OPINION: For all the heartache, media coverage and long legal argument, we are no closer to knowing how Caroline Byrne met her death at The Gap in 1995. But to follow recent commentators in blaming the prosecutor or even the jury for this continuing uncertainty risks repeating the mistake that led to the wrongful conviction of Gordon Wood, and a long list of other miscarriages of justice around the world.

The thread that connects many miscarriages has been that police and prosecutors have allowed suspicion to harden into belief in guilt before adequate evidence has been collected. Once committed to such ''case theories'', police and prosecutors have looked for support for their belief, and discounted evidence that inconveniently does not fit.

Scientific experts have played their part, bolstering the prosecution's case with the apparent certainty of science. From the ''nitroglycerine'' on the hands of the Birmingham Six (actually residue from playing cards), which contributed to their wrongful conviction for planting IRA bombs in 1974, to the ''blood'' in the Chamberlains' car (actually rust) to the ''throwing'' of Byrne, courts have eventually had to recognise the limits of science's certainty.

The best explanation for such theories is not malevolence or incompetence, although these sometimes come into play. It is the way we think. We tend to look for factors that align with our assumptions and beliefs and to overlook those that don't.

Such assumptions are encouraged by social and media pressure, demanding that the authorities identify and hold to account the perpetrators of appalling crimes. Primed by a slew of TV detective shows in which the crime is solved and the criminal arrested, charged and convicted within a convenient viewing hour, we expect our police, prosecutors and courts to produce timely results. If they get it wrong, we demand the same neat accountability and immediately cast around for someone to blame.

The fact that society searches for certainty and that police and prosecutors make assumptions is neither surprising nor blameworthy. The issue is how we prevent those factors breeding miscarriages. The way police interrogation of suspects has developed shows that something can be done.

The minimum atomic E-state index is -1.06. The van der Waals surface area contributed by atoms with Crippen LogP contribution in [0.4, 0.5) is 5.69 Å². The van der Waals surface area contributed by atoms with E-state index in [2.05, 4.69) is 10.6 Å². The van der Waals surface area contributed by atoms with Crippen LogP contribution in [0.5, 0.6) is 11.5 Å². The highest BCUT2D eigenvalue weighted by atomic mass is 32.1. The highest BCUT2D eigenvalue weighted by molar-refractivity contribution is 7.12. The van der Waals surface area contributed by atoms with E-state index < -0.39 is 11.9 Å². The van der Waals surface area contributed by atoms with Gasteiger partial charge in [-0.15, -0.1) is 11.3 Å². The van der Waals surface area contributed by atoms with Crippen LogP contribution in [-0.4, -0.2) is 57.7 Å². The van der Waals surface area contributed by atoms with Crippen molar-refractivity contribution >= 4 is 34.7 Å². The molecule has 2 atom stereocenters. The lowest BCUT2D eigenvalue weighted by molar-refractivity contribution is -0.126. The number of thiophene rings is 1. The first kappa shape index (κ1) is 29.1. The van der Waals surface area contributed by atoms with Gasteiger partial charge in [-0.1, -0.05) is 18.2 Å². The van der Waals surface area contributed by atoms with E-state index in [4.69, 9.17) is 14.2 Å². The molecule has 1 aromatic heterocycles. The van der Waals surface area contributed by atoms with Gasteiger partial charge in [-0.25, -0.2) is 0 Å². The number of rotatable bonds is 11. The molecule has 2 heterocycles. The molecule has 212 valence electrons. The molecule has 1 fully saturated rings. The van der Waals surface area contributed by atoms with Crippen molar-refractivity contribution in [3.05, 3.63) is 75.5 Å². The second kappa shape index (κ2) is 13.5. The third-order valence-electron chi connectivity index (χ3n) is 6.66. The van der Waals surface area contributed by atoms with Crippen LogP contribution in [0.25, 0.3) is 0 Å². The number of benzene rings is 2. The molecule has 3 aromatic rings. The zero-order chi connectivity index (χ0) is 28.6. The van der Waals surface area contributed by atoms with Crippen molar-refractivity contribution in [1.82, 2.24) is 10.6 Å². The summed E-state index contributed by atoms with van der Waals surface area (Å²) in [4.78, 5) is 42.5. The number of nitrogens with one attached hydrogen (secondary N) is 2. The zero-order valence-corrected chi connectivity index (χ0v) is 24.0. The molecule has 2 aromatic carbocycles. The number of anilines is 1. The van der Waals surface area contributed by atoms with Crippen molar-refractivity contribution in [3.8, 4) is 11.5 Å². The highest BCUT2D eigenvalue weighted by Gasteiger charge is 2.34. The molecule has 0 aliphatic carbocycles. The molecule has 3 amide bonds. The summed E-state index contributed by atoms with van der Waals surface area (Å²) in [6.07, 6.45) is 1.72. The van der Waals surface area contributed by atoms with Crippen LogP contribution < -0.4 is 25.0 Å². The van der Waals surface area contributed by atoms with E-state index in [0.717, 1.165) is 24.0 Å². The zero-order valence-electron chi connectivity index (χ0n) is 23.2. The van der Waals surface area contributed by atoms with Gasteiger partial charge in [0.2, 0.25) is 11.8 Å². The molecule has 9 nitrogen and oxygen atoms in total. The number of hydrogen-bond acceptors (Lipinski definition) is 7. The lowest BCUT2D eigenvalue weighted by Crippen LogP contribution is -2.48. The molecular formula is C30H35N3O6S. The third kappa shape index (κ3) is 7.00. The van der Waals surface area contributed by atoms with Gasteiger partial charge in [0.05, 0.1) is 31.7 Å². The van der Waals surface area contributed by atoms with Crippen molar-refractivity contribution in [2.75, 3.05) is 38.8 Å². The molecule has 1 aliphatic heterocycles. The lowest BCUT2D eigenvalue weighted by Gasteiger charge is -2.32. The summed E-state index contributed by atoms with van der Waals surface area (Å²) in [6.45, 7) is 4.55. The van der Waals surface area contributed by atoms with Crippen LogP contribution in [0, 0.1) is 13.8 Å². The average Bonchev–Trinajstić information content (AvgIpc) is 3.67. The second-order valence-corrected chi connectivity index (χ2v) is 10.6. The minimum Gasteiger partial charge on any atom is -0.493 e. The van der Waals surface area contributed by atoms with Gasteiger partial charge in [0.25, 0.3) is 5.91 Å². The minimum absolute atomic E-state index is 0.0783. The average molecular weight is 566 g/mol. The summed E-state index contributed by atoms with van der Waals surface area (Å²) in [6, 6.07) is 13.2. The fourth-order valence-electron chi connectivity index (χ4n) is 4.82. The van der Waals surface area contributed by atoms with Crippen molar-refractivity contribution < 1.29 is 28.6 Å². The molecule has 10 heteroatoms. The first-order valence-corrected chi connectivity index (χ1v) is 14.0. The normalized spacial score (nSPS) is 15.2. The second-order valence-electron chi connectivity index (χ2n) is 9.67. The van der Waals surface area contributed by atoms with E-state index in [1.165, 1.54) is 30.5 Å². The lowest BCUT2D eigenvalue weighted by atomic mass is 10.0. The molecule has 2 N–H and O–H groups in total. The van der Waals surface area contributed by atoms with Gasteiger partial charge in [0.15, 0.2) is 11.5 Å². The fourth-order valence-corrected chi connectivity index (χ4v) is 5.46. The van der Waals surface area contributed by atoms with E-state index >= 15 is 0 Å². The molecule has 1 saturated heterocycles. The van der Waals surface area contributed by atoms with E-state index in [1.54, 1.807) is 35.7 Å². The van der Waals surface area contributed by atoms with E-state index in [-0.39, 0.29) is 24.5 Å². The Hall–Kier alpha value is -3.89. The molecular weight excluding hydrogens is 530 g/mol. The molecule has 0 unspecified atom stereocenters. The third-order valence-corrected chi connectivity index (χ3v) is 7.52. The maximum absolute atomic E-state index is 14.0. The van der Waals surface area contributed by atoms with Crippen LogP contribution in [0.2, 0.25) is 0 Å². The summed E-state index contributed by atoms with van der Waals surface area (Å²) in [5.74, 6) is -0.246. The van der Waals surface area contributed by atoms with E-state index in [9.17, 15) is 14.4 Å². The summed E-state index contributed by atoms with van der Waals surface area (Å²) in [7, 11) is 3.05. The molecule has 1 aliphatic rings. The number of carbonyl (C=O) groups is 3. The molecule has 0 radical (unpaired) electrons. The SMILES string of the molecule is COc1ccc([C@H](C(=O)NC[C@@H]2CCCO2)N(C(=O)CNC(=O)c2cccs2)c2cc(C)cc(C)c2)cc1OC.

Old-school detectives would say ''pull them in, the brief will only get better''. Coercive interrogation techniques will make suspects confess, but the results of such confessions are not reliable. British police learnt this from the bitter lesson of miscarriages of justice in which innocent people were coerced into confessing, while the guilty went free.

Unlike most police in the US, who continue to use interrogation techniques designed to confirm ''case theories'' (and which produce wrongful convictions, including of more than 25 people saved from death row), British police developed new questioning techniques which produce new information, rather than merely the suspect's acceptance of a case theory. Such techniques are now widely adopted as standard in Australia, making it much harder for case theories to lead to unreliable confessions.

Similarly, the TV model of the detective who solves the crime single-handed is being replaced in policing practice by investigative teams which are structured so case theories are challenged and alternative explanations not discounted. Such reforms may be much less newsworthy than abolishing the jury, but they address the real issues.

It is not surprising that the Wood case has prompted a new search for answers. But if we want to reduce the risk of such miscarriages of justice we need to step back far enough to see the bigger picture. By pointing the finger at an expert witness or at the jury, as some have recently done, we are effectively ''solving'' the crime of process failure by rounding up suspects and pinning the blame on them, thus falling into the same old trap of seeking a simple answer where there may be none.

Saying we need ''closure'' has become one of the cliches of our time. We have to accept that sometimes we won't get it, and that uncertainty is preferable to a wrongful conviction.

Professor David Dixon is Dean of Law at UNSW. 

This piece was first published in the Sydney Morning Herald.